Taylor Crowley, an environmental studies major from Central Michigan University, enhanced her learning in a rather unconventional way — working under the blistering Belizean sun to help construct a greenhouse for orphaned girls to grow food.
Crowley spent six weeks in the often 100-degree heat of San Ignacio, Belize, in order to use her studies in a hands-on, project-orientated environment.
Though the labor was often challenging, strenuous, and at times impossibly demanding, Crowley walked away with a greater passion for learning and a newfound sense of environmental connectivity.
“At Central Michigan University, there is so much the environmental studies students are taught about the interconnectedness of the environment, human and social health, and economics, etc.,” she said.
“Then, being in a situation and a place where all that interconnectedness is more apparent and much more susceptible to damage, makes all that knowledge and passion rush back into your body.”
Discovering the internship
Crowley had dreamed of studying abroad since her freshman year at Central Michigan. But rather than having a specific place or region of the world in mind, she was much more interested in finding a program that would offer a stimulating environmental project.
So when her advisor suggested Belize, Crowley was all in.
“When I was looking for internship programs, I told my advisor in our first meeting that I would love to go almost anywhere in the world. I was looking for solid environmental work, for interesting projects where I could learn just as much, if not more than, I contributed,” she said.
Crowley left for Belize in September of 2018 with the knowledge that her project would be to work with just one other person to construct a greenhouse for orphaned Belizean girls.
Her partner, an engineer in the region, helped her conceive of different ideas to best provide a place of food security for the Belizean girls, who rely on food to sell at the market but are often faced with environmental factors that limit their success.
Challenges on site
Working in Belize came with a weighty set of challenges. At times the heat was so harsh that she and her partner had to quit early. Moving heavy objects around all day — sometimes with limited water to drink — was also physically exhausting.
“The heat made working more strenuous and dehydration easier,” said Crowley.
“The work itself was challenging on its own: carrying and moving heavy rubber car and truck tires, leveling ground and moving rocks, shoveling dirt out of the ground and shoveling dirt into the tires, hanging heavy shade clothes, twisting and stitching sharp metal wire, etc. Then, add in high temperatures and extremely high humidity, and it’s a recipe for struggle,” she explained.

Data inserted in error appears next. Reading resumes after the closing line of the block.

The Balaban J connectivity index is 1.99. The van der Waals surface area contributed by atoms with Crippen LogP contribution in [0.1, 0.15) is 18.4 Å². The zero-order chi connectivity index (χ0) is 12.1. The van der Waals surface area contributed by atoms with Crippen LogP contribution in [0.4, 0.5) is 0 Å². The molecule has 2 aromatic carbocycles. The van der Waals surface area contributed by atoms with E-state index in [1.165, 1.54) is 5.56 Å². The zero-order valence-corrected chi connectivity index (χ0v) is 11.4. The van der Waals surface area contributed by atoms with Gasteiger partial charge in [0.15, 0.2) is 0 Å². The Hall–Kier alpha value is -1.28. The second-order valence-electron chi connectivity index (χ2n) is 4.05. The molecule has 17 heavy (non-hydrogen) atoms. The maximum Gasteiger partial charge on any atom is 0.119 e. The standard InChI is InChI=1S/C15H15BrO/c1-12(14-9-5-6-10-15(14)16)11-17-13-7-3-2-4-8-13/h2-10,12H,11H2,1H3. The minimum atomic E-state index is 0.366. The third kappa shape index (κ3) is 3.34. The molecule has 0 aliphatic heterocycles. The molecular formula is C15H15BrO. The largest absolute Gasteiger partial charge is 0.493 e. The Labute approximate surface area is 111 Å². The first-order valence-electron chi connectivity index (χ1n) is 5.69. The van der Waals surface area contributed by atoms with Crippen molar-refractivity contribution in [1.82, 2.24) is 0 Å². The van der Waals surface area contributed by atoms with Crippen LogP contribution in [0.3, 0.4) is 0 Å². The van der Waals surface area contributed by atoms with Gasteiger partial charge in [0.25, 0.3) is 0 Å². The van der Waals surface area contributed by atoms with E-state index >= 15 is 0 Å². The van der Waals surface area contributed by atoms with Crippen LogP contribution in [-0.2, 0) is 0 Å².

Additionally, the amount of work that Crowley wanted to accomplish was sometimes too much for just two people to take on. But she wouldn’t change that experience for the world.
“While it was a challenge to get as many things done with the short time I had in Belize, I wouldn’t have traded the one-on-one for anything,” she said. “I valued the experience so much more because I was so close and connected to the project. Even though it was a challenge to only have two of us, it was also one of my favorite aspects.”
When Crowley wasn’t working on the greenhouse, she was brainstorming additional solutions to environmental barriers that limit people in Belize.
When she found out that water in the area would soon become more expensive, Crowley set out to create a hanging retractable hose from the ceiling of the greenhouse as a budget-friendly way for the Belizean women to retrieve water with full control.
This is just one example of the creativity that Crowley used on a daily basis in Belize — her internship experience was consistently centered around brainstorming new ideas, and working to cultivate successful projects in the region.
The benefits of learning abroad
Beyond the opportunity to use her studies in a one-on-one project format, Crowley considers her time in Belize to be one of the most important learning environments she’s ever experienced.
“Beyond what I learned at the farm and working on the greenhouse; I learned about an entirely new climate, I learned about a whole culture, I learned about new foods, new words, new plants, new animals, new problems, and new solutions. I learned how to learn in the field, and how to apply what you’ve learned in the classroom,” she said.
“I learned even more about myself,” she continued.
Her experience taught Crowley about the nuances associated with the natural world that she couldn’t have learned inside of the classroom, and it allowed her to look at her studies with a fresh new perspective.
“The Earth systems may work in the same way all over the world, but, the difference is in the details of each individual place,” she said. “The interconnectedness of the environment and sustainability is absolutely glaring once you step foot into a whole new environment in a whole new place.”
Because of this, Crowley believes it is incredibly important for all students to learn in a new environment.
“I think it’s very important to change up the environment you’re studying to get a fresh look at the problem. I genuinely feel as though every student should have the opportunity to study and intern abroad,” she said.
Natalie Colarossi is a recent graduate from Ohio University with a B.A. in Journalism from the E.W. Scripps School. She is from Pittsburgh, Pennsylvania. She has covered a number of topics including art, culture, politics, music, and travel. Her greatest passion and priority is to travel, and she hopes to experience as many places and cultures as possible.